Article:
Toughie 832

Toughie No 832 by Osmosis

Vlad gets a Mention

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BD Rating – Difficulty ****Enjoyment ***

I proceeded steadily through this puzzle (a pangram) but never really got into top gear and ended up spending some time trying to work out a synonym for sooty at 23d. It has a number of entertaining clues, but perhaps too many of the type ‘x contains y’.
What do you think? Leave us a comment and please click on one of the stars below to rate the puzzle for enjoyment.

Across Clues

1a  Liberal politician particularly enjoys entertaining family by river (3,7)
{ROY JENKINS} – there’s a nice bit of misdirection here. This politician (who shared an affliction with Jonathan Ross) was a liberal, but only with a small L. He served in Labour cabinets and was later a founder member of the SDP. His name is an anagram (particularly?) of ENJOYS containing a synonym for family, all coming after (by) R(iver).

6a  Hit second during attack (4)
{FIST} – insert S(econd) into an attack or seizure.

9a  Suzie regularly carries ruler, clipping partner (7)
{SQUEEZE} – the odd (regularly) letters of Suzie go round (carries) a female ruler without her final letter (clipping).

10a  Toff catches breath heading for impala here in Africa (7)
{NAIROBI} – a synonym for toff contains (catches) a breath or breeze and that’s all followed by the initial letter (heading) of I(mpala).

12a  Minogue spoke awkwardly about opening of show that comes to nothing (4,2,2,5)
{GOES UP IN SMOKE} – an anagram (awkwardly) of MINOGUE SPOKE goes round the opening letter of S(how).

14a  Roman purchases essentially by gold card (6)
{HORACE} – a Roman poet and satirist – the central (essentially) letter of purcHases is followed by the usual tincture of gold and a playing card.

15a  Ice hockey team, in committed final, profit (8)
{DIVIDEND} – the Roman numeral for the number of players in an ice hockey team goes inside a verb meaning committed or carried out, then a synonym for final (as an adjective) is added.

17a  Office for bishop indifferent about large part of plant (4,4)
{SEED LEAF} – the office of a bishop is followed by an adjective meaning indifferent or unresponsive (to pleadings, for example) which contains L(arge).

19a  Remote agent returns after South Africa quiet (6)
{ZAPPER} – every household seems to have its own pet name for this implement, ranging from hoofer doofer to ‘the fat controller’. Reverse the abbreviation for a sales agent after the IVR code for South Africa and the musical abbreviation for quiet.

22a  Friend, after exam, used to go bonkers — a theatrical ploy (4,2,7)
{DEUS EX MACHINA} – this latin phrase came to us from the poetry of 14a. These days it’s used to describe a quick and unexpected event used to resolve a difficulty in the plot of a play. Originally, in Greek drama, it was the lowering of an actor playing a god onto the stage to produce a supernatural solution. Cockney rhyming slang for a friend or mate follows an anagram (to go bonkers) of EXAM USED.

24a  Keeping it in the family, engender anger when embracing extra education (7)
{INBREED} – a synonym for anger contains (embracing) the abbreviation for a specific type of extra in cricket. Finally add the abbreviation for education. This clue doesn’t work properly for me; the answer is a verb but the definition has a present participle, i.e. I think that to match the answer the first word of the clue should be ‘keep’ rather than ‘keeping’. Thanks to halcyon for pointing out that the definition is actually the first six words of the clue.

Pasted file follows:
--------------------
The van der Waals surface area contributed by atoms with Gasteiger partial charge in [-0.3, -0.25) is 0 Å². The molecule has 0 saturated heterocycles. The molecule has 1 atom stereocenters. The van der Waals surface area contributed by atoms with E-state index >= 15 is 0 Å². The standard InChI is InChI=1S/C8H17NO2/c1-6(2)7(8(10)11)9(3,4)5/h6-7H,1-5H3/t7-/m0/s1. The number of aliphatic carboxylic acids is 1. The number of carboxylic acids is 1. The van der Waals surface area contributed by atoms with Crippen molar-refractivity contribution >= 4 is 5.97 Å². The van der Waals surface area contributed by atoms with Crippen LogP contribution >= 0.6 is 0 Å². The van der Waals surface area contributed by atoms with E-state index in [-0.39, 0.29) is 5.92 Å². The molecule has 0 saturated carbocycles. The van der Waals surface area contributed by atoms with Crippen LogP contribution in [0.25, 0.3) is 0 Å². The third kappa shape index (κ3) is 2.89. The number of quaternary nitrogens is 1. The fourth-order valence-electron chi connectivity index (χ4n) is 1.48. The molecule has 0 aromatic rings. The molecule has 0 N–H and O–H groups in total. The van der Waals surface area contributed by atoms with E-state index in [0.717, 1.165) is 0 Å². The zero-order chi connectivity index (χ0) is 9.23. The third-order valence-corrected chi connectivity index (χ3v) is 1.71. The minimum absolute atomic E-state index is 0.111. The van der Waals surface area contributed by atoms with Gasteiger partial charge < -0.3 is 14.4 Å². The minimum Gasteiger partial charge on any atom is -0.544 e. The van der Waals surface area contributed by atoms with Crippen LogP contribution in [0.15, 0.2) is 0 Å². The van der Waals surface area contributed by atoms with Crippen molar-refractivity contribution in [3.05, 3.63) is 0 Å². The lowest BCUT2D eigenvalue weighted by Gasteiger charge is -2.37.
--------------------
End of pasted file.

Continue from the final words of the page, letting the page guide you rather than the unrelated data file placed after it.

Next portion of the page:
25a  Ordered toilet mesh that lets in light (7)
{LUNETTE} – this is a double homophone (although the first part seems a bit iffy to me). The answer is supposed to sound like (ordered) loo net.

26a  Milk provider comes with right jug (4)
{EWER} – an animal that produces milk is followed by R(ight).

27a  Fear canal section getting to Barnet? (10)
{DREADLOCKS} – Barnet is cockney rhyming slang (from Barnet Fair) and what we want is an example (indicated by the question mark). A verb meaning to fear is followed by a section of a canal where there is a change in the water level.

Down Clues

1d  Cuff catches edge of school file (4)
{RASP} – a verb meaning to cuff or strike contains (catches) the first letter (edge) of S(chool). Osmosis is fond of using catches as a containment indicator – see 10a.

2d  Comparatively raw solver, no good with Elgar, disheartened (7)
{YOUNGER} – string together the pronoun identifying the solver of the crossword, the abbreviation for no good and the outer letters (disheartened) of E(lga)R. The surface is amusing and describes the situation on many a Friday.

3d  ‘Dead tree’ version by old King? Section’s kept for academic institution (6,7)
{EXETER COLLEGE} – to get this academic institution in Oxford start with a prefix meaning dead (like Monty Python’s parrot), then add an anagram (version) of TREE and the name of a merry old King with a section or stage of a race inserted.

4d  Continue paring sharp canine (4,2)
{KEEP UP} – an adjective meaning sharp or honed loses its final N (paring) and this is followed by a young canine.

5d  Type of aircraft firm? On the contrary (3-5)
{NON-RIGID} – this type of aircraft is not firm at all.

7d  Anger hogs addicted to golden mineral (4,3)
{IRON ORE} – a synonym for anger (the same one that was used in 24a) contains (hogs) a preposition meaning addicted to (drugs, perhaps) and the tincture that is the colour of gold.

8d  Some batsmen suffer, occupying green wickets ultimately (4-6)
{TAIL-ENDERS} – numbers nine, ten and eleven in the batting order come from a verb to suffer contained in (occupying) an adjective meaning green or inexperienced and the ultimate letter of (wicket)S.

11d  Stirring one citizen to go outside up ladders (13)